But drinking on the bandstand was part of Fazola’s routine and may have contributed to what has been called ‘The Fazola-Conniff tussle’. According to one account, during a live performance, a particular passage in an arrangement required a fast trill from Fazola. Having visited his jug several times that evening, Fazola’s fingers could only move slowly. The fast trill wasn’t even medium-paced, and some of the band, including a young trombonist, Ray Conniff, found this amusing, much to Fazola’s annoyance. Conniff, who would later find international fame as an arranger, was not one of Fazola’s favourite people to start with, and his amusement at the sloppy trill led to Fazola exchanging words with him on stage and exchanging punches with him off-stage. Few punches, if any, landed, but the incident prompted Fazola to quit the Crosby band. As John Chilton has pointed out, Fazola “had never stayed for more than two years with any band” and “it is probable that (he)…would soon have left the band anyway”. So, perhaps the “tussle” was just the excuse that Fazola needed. Fazola left Crosby at the start of June 1940.
After playing for a while in New Orleans Fazola made a move that still seems surprising. He joined the Claude Thornhill orchestra. To-day Thornhill is remembered for harmonically progressive arrangements and swing versions of classical pieces. (Canadian Gil Evans, who rose to prominence in the 1950s through his arrangements for Miles Davis arranged for Thornhill in the 1940s.) Apparently Thornhill was delighted to recruit Fazola, who added a rich voice to the reed section and contributed short but delicate dixieland solos to Brahms’ ‘Hungarian Dance No. 5’ (1941) and Schuman’s ‘Traumerei’ (1941) amongst other well known classics (3).
At the start of 1942 Faz was on the move again. This time he joined Muggsy Spanier’s orchestra, this being a big band that Spanier hoped would be a great commercial success. Fazola also recorded with Muggsy’s small group, the Ragtimers, and had one “helluva fight” with one of Spanier’s arrangers. Brief stays with other bands ensued, but by the autumn of 1943, vastly overweight and suffering from high blood pressure, Fazola returned to his favourite city. In New Orleans he began to work on the radio, played in clubs, proved to be an inspiration for the young Pete Fountain and in the mid 1940s ‘Irving Fazola and His Dixielanders’, a seven-piece group, made several recordings for Keynote in New Orleans, including a delicious blues, ‘Mostly Faz’(1945). All of these recordings show that Fazola’s musical standards were undiminished.
By now his health was deteriorating. A man of medium height, some reports say that at times in his later years he weighed over twenty stones and was frequently out of breath. Yet, despite medical advice, he carried on eating and drinking to excess. He died in his sleep on 20th March, 1949. He was only thirty-six.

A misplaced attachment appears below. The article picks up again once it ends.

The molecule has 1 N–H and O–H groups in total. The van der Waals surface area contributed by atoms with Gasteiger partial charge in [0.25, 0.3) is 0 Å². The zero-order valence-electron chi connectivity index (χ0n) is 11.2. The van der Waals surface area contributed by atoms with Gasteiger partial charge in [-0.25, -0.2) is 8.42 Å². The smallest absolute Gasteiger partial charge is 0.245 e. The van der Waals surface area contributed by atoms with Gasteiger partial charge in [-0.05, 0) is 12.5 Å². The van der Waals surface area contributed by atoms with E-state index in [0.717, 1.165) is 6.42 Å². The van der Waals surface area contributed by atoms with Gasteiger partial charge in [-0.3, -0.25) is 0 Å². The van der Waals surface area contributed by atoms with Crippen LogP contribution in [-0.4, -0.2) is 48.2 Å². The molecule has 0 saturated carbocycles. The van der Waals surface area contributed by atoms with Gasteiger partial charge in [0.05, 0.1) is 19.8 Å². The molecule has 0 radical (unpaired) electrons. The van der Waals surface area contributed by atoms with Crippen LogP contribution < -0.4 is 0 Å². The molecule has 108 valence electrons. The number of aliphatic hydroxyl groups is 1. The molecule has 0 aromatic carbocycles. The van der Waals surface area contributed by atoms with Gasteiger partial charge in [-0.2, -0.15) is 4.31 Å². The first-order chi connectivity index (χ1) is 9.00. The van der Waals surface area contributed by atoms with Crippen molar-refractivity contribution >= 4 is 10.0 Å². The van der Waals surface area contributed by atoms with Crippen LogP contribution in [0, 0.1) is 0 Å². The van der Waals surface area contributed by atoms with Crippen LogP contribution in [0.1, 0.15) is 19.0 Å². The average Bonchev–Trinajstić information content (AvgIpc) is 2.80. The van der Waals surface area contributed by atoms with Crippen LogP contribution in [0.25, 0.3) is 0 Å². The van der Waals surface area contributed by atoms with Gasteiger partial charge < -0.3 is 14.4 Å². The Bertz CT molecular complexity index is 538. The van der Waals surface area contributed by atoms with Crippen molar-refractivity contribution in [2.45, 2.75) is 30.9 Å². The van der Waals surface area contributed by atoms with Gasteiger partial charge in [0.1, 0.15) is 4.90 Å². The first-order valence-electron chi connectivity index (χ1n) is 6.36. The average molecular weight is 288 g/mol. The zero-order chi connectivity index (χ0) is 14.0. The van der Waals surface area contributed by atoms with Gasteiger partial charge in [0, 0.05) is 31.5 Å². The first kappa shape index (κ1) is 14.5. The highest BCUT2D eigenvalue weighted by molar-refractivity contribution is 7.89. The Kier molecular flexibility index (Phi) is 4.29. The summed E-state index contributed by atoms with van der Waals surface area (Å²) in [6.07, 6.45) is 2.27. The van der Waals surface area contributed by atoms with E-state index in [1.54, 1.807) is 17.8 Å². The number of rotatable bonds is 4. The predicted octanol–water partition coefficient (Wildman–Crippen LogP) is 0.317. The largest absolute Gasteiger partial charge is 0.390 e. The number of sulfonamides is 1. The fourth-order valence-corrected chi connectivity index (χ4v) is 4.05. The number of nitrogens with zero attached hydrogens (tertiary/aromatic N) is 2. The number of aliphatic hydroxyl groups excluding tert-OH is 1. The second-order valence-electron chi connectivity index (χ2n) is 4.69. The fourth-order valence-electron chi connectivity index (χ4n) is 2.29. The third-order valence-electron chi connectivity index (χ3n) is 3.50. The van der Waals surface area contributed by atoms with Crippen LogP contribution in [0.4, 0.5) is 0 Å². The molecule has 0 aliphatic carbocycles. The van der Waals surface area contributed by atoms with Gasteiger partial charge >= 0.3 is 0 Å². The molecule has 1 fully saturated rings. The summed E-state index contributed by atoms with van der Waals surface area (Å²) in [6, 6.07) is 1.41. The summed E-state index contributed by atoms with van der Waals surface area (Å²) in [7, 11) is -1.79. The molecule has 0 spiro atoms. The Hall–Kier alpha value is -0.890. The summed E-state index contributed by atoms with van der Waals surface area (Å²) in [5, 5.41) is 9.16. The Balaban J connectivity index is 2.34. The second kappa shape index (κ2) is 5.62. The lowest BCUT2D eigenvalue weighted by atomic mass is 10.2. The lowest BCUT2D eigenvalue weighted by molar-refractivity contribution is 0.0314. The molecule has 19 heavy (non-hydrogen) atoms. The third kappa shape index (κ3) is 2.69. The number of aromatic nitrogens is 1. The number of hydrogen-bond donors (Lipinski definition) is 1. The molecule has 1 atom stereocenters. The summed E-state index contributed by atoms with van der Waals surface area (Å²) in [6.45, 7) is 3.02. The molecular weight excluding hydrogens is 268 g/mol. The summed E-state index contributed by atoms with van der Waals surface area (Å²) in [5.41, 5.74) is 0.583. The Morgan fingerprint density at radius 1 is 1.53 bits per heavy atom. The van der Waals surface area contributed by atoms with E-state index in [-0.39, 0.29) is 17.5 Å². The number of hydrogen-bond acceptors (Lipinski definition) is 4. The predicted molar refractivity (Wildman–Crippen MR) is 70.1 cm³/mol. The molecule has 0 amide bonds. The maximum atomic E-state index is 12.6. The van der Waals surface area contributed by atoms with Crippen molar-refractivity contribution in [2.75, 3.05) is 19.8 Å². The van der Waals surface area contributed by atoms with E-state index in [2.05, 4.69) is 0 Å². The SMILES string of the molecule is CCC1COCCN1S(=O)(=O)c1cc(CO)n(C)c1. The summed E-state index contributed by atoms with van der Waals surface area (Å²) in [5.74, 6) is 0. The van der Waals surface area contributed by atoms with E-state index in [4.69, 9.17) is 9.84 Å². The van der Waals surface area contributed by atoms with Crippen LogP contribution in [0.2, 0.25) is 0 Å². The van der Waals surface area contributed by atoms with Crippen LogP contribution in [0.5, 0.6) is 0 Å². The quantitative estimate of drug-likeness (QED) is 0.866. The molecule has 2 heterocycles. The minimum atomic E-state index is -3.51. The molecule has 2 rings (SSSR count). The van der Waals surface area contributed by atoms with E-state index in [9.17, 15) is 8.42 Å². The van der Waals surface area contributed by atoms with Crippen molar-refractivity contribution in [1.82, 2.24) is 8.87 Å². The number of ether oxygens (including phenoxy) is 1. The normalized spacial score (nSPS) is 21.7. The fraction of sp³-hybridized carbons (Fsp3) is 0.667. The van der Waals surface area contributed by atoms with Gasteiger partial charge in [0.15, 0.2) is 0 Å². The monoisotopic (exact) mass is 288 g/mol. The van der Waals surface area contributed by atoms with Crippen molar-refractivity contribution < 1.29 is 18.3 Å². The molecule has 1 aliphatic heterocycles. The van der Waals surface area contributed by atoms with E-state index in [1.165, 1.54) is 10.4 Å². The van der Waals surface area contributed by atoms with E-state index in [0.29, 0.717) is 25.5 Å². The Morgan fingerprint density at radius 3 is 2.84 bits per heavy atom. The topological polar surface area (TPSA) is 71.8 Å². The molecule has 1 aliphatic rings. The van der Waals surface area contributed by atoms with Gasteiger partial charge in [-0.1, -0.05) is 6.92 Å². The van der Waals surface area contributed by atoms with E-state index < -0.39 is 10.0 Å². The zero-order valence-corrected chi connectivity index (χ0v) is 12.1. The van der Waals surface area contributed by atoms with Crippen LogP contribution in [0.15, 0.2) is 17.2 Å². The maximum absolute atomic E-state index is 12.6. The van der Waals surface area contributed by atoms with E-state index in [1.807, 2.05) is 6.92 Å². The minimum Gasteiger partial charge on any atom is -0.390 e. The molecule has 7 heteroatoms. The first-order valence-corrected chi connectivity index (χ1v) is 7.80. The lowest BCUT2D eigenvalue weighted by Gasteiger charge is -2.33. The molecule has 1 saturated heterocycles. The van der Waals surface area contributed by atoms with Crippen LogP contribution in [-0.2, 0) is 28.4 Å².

What I have always taken as one of the endearing qualities in Fazola’s clarinet playing, though some may see it as restrictive, is that he showed great respect for the instrument. He was never harsh or domineering or frantic or concerned with pushing boundaries. He was concerned with being mellow, melodic and warm, and, despite a tragically short career, the recorded evidence shows he succeeded wonderfully. Sadly appraisals of Fazola’s achievements often reveal the extent to which race imbues jazz criticism. ‘The greatest white New Orleans clarinettist’ and ‘One of the great white jazz clarinettists’ are the kinds of valuations I have in mind. Maybe we should just say he was one helluva clarinet player. After all, that’s what our ears tell us.
I would like to thank Steve Marshall, Marshall McGurk, Maryport, Cumbria and Dawkes’ woodwind specialist who prepares Dawkes’ newsletters, Sam Gregory.
(1) Several of the recordings I mention, including ‘Song of the Islands’, ‘Jimtown Blues’, ‘My Inspiration’ and ‘Mostly Faz’, are on the Living Era CD, ‘“Faz” Irving Fazola’ CD AJA 5279.
(2) ‘Milk Cow Blues’ and ‘March of the Bob Cats’ are on the Living Era CD, ‘Stomp Off, Let’s Go! The Bob Crosby Orchestra and the Bob Cats’, CD AJA 5097.
(3) ‘Hungarian Dance No. 5’ and ‘Traumerei’ are on the Living Era CD, ‘Claude Thornhill and His Orchestra, ‘Snowfall’’, CD AJA 5542.
Some sources used
Vic Bellerby, Notes for ASV’s ‘Stomp Off , Let’s Go!’, Bob Crosby Orchestra and the Bob Cats, 1992 (AJA 5097) and ASV’s ‘Faz’, Irving Fazola, 1998 (AJA 5279)..
John Chilton. Stomp Off, Let’s Go! The Story of Bob Crosby’s Bob Cats and Big Band (Jazz Book Service, London, 1983).
George T. Simon, The Big Bands (Collier Macmillan, New York, 1974).
John R. Tumpak, When Swing Was the Thing (Marquette University Press, Milwaukee, 2009).